A few strangers scratch their email addresses onto a piece of printer paper to subscribe to her event email list; others sing along to the words of an old French classic. Her style is classic and sweet French pop. Over the course of two to three hours, she sings a mix of covers of songs by Barbara and Yves Jamait, as well as her own compositions.

“A girl with an electric guitar like that – that’s sexy,” said Valerie Essel who sang along while waiting for the train to arrive. “I usually have my Walkman on but when I hear music like that, I just have to stop and listen.”

Before a year and a half ago, the thought of singing and playing the guitar alone frightened Revel nearly to death. It wasn’t that she wasn’t used to being in the spotlight, having predominantly worked as a comedian in her adult career. But this was different.

“The first time I played in the métro I had very bad stage fright,” she said. “I kept asking myself ‘what am I doing?’ It was all so strange to me. But after a few songs, I quickly realized a few people were interested by my playing, and that surprised me in a good way.”

Today Revel is not only used to the feeling of playing in front of hundreds of passing strangers on their way to work, but she feeds off the feeling to boost her confidence to carry on.  

“When I leave after playing for two hours in the métro, I’m just bursting with energy and confidence to continue my project, even if it is just myself and my guitar,” she said with a smile spread across her face. 

Revel first experimented with a voice career in 2006 when she began a band with a few friends.

“It was a really cool experience, but I didn’t know how I was going to live off of the project,” she said. “Finally I decided it was costing me more than it was bringing in and I had to end it.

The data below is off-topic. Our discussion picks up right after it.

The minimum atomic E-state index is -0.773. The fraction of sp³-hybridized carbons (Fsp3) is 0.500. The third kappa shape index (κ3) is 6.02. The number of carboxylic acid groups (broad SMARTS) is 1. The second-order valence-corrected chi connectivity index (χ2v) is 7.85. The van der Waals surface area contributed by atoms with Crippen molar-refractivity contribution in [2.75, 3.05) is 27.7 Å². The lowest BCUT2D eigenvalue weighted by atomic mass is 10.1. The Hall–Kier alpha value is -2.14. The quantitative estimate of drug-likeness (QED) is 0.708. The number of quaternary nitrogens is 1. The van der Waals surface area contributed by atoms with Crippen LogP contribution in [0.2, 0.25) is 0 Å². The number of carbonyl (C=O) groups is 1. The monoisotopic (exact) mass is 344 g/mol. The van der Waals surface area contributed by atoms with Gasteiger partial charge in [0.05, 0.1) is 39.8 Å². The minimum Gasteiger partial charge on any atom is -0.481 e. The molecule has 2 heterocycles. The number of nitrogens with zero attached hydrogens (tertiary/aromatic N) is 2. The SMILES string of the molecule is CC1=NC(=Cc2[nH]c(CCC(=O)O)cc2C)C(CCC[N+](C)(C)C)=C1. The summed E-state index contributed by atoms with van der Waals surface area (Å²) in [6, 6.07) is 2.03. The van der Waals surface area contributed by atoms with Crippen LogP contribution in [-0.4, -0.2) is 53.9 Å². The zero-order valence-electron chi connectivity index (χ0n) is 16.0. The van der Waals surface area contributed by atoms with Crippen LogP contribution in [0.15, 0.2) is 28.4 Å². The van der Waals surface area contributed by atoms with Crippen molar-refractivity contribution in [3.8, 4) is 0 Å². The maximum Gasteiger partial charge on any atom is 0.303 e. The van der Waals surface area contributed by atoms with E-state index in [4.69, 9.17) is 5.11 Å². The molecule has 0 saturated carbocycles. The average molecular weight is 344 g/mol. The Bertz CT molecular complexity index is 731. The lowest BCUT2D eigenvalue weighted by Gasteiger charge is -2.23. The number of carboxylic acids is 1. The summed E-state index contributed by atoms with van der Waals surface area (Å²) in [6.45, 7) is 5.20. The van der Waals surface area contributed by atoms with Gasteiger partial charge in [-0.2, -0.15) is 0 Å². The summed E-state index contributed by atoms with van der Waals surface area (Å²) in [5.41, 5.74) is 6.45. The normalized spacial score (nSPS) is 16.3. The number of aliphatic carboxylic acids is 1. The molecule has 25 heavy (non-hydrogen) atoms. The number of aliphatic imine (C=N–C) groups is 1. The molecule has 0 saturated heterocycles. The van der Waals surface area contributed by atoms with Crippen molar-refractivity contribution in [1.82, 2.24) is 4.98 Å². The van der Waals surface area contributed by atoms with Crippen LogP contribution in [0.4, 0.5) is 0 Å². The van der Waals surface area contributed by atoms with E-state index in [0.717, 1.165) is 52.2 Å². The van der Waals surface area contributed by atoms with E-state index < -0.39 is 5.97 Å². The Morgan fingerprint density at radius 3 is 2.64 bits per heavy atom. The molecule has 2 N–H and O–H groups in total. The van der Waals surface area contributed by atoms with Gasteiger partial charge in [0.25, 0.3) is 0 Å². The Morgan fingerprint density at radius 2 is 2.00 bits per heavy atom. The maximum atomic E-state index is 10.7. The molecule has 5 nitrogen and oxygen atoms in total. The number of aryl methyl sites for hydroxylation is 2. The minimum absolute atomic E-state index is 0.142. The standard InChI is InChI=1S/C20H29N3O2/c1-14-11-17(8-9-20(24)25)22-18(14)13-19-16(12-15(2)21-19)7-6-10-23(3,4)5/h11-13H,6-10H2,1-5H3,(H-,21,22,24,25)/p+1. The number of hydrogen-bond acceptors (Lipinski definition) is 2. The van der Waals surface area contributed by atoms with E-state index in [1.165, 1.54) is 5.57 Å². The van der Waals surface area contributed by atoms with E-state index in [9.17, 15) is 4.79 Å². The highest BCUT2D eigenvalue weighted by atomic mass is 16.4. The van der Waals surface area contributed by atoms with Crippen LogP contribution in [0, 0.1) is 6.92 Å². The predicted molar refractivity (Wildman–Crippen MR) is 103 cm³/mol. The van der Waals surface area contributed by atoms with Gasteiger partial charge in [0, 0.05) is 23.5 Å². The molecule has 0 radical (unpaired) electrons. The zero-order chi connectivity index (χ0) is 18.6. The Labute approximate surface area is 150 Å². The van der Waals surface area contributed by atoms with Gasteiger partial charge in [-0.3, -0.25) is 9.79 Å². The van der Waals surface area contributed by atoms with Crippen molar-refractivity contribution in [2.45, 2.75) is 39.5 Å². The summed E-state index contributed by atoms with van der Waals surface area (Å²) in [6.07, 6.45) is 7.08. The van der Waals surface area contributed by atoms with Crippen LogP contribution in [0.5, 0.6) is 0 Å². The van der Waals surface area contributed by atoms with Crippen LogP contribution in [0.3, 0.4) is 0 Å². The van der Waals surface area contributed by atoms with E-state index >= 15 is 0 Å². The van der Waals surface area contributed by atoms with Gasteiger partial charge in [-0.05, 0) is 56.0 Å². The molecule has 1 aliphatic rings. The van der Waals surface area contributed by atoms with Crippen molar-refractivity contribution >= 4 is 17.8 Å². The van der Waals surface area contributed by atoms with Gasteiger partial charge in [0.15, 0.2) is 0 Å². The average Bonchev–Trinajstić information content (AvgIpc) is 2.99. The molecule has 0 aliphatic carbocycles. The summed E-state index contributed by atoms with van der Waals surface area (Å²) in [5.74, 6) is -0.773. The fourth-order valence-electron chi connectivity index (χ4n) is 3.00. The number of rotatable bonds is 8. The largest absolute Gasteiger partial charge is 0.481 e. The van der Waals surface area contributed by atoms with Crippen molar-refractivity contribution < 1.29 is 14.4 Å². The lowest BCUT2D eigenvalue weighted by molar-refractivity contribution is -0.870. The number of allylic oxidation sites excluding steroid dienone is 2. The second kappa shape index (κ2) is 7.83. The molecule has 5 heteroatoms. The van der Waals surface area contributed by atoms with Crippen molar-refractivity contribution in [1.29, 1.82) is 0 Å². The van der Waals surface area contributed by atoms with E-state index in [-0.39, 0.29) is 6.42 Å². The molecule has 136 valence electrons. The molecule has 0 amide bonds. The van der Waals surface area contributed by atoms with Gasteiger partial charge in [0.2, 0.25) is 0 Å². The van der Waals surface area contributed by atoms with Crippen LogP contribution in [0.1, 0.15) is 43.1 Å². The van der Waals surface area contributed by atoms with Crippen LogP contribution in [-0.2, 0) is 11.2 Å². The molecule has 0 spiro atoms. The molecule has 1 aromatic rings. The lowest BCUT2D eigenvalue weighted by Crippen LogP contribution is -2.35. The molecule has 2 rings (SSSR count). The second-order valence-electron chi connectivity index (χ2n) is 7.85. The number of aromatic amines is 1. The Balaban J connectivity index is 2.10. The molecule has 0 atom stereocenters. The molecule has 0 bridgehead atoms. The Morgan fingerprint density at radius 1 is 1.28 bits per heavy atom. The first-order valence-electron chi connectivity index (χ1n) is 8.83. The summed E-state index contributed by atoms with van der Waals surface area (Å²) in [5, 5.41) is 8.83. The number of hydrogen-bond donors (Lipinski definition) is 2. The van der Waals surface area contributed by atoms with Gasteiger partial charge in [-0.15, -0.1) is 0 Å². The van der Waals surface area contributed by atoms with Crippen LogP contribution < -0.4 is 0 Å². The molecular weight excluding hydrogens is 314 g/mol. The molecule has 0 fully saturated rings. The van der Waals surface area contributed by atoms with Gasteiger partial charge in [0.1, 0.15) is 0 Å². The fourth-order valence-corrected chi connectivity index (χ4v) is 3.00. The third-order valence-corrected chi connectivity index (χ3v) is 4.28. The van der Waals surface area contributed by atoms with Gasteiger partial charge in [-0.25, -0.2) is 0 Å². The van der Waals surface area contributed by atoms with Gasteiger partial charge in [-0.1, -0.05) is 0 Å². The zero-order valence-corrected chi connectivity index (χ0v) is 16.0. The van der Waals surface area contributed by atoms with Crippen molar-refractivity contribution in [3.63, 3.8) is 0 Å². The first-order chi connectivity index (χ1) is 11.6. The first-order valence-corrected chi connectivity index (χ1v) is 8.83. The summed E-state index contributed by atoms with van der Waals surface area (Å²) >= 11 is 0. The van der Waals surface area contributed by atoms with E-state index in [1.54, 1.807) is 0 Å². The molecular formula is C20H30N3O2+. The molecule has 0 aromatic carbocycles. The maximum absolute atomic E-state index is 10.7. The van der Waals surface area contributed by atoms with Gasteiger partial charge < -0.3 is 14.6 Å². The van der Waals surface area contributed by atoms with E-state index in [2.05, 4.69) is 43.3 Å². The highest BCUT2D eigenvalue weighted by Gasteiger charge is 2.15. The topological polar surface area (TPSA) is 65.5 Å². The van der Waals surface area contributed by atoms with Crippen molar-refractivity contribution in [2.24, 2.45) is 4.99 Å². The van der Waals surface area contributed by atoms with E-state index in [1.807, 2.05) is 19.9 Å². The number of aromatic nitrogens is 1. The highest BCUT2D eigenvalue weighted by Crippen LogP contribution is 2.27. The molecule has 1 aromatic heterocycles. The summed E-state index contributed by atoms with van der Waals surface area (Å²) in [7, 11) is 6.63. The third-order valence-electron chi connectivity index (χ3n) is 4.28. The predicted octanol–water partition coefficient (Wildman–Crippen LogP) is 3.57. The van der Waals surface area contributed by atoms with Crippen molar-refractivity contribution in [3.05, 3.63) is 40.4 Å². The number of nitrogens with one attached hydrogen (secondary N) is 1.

Revel realized soon after that singing was something she had to do, whether it was with a group or alone. For the next two years Revel studied the guitar intensively to bring her abilities up to the level at which she could compose and sing. But she had no connections and nowhere to play.

That’s when she started in the métro.

Now a year later, she celebrates the small success playing in the métro has brought her. People won’t stop every time to listen or give her a tip, but after months in the same place, she has garnered a small fan base. It’s this consistency that has helped her build a network of artistes as well. By playing in the métro Revel met a photographer who offered free photos that would normally have cost a few hundred euros. A film director she crossed paths with recently produced her first music video to her song, “J’aime Cuissiner.”

Whether it’s the homeless man who gives her his last coin after spending the day listening to her pretty voice, or the woman who purchases a private concert, one way or another the métro makes it possible for her to keep playing.

“I’m not employed by anyone,” she said. “I do things because I want to do them, because they are a personal passion. But when I can no longer do it, I’m not sure what will happen.”

Revel has only ever known the precarious career of jumping from one job to the next, and she wouldn’t have it any other way.